The revitalized Brookfield Women’s Club has jumped into the spirit of the quasquicentennial on a number of fronts. In addition to members assisting in the efforts to create an online photo archive and organize materials at the historical society’s headquarters in the Grossdale Station, the club has launched its own photography project.
“A Year in the Life of Brookfield” seeks residents – from kids to adults – to photograph people, events, places, holidays in order to create a documentary record of what happened in the village, from the mundane to the special, during 2018.
The project take its inspiration from the 1993 book “A Day in the Life of America,” which documented what happened in the country on one day in May 1986.
“Sometimes you don’t think of current happenings as being significant,” said Ann Heinl of the Brookfield Women’s Club. “But everyday happenings need to be recorded.”
The club has posted information on how to participate on a special Facebook page it has created at www.facebook.com/Bwcphoto2018 or you can direct questions to BWCphoto2018@gmail.com.
Revitalizing a national landmark
Gilhooley said that the Brookfield Historical Society is also assembling a team to help organize the many unarchived materials that have been donated in recent years, including a large collection of photos and items from the late Brookfield historian Chris Stach.
The society’s headquarters in the Grossdale Station, 8820½ Brookfield Ave., has been more or less shuttered in the past couple of years. With renewed interest in the village’s history, there’s hope that’ll change.
“The idea is to have it open again to the public by June,” Gilhooley said. “There’s a lot of fantastic stuff, but we want to make it usable and host new programming.”
Gilhooley said she is working on improving marketing of the station, which is one of the only remaining original public buildings still standing in Brookfield. In fact, it predates the village’s 1893 incorporation, having been built in 1889.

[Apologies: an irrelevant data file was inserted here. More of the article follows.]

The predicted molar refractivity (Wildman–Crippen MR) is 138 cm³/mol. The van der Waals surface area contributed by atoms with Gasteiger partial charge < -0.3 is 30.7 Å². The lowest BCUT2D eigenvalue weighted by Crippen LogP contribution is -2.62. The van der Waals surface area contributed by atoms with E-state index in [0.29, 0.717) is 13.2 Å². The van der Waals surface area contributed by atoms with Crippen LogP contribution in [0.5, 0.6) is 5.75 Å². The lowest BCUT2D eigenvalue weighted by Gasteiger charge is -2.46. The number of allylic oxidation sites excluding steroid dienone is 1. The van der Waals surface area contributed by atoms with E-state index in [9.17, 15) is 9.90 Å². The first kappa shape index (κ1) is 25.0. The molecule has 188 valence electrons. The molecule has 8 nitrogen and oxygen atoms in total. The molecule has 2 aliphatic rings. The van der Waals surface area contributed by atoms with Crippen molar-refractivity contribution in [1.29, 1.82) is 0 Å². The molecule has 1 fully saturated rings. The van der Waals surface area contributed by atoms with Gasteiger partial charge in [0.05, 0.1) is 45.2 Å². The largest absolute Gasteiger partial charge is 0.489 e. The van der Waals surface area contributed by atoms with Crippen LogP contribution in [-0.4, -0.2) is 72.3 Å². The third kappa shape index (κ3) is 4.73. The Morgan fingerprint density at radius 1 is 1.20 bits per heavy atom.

Grossdale Station is the only building in the village listed on the National Register of Historic Places.
“There’s a tremendous amount of opportunity and potential there,” Gilhooley said.
Village special events
The first fair-weather event that will try to incorporate some historic flavor is the annual Bike Brookfield 10K cycling tour through the village on May 19.
Nicholas Greifer, the village’s director of community and economic development, said the village is encouraging participants to dust off and tune up their 1970s banana bikes and big-wheeled penny-farthings to add a dash of old-time flair.
“It’d be fun to have that historical element,” Greifer said.
Online registration for Bike Brookfield has opened at brookfieldil.gov/bike-brookfield-registration.
Meanwhile, the Brookfield Department of Parks and Recreation is reaching out to residents, asking for more people to participate in the July 4 parade and encouraging entries to have a historic theme, from wearing period costumes to driving historic cars and riding historic bikes or having neighborhood- or railroad-theme entries, for example.
The after-parade party in Kiwanis Park will be expanded this year into the evening and will feature two additional live music acts. Organizers are also planning to host historic games and have invited Brookfield Zoo to participate.
“We want to involve a lot of different groups,” Gilhooley said.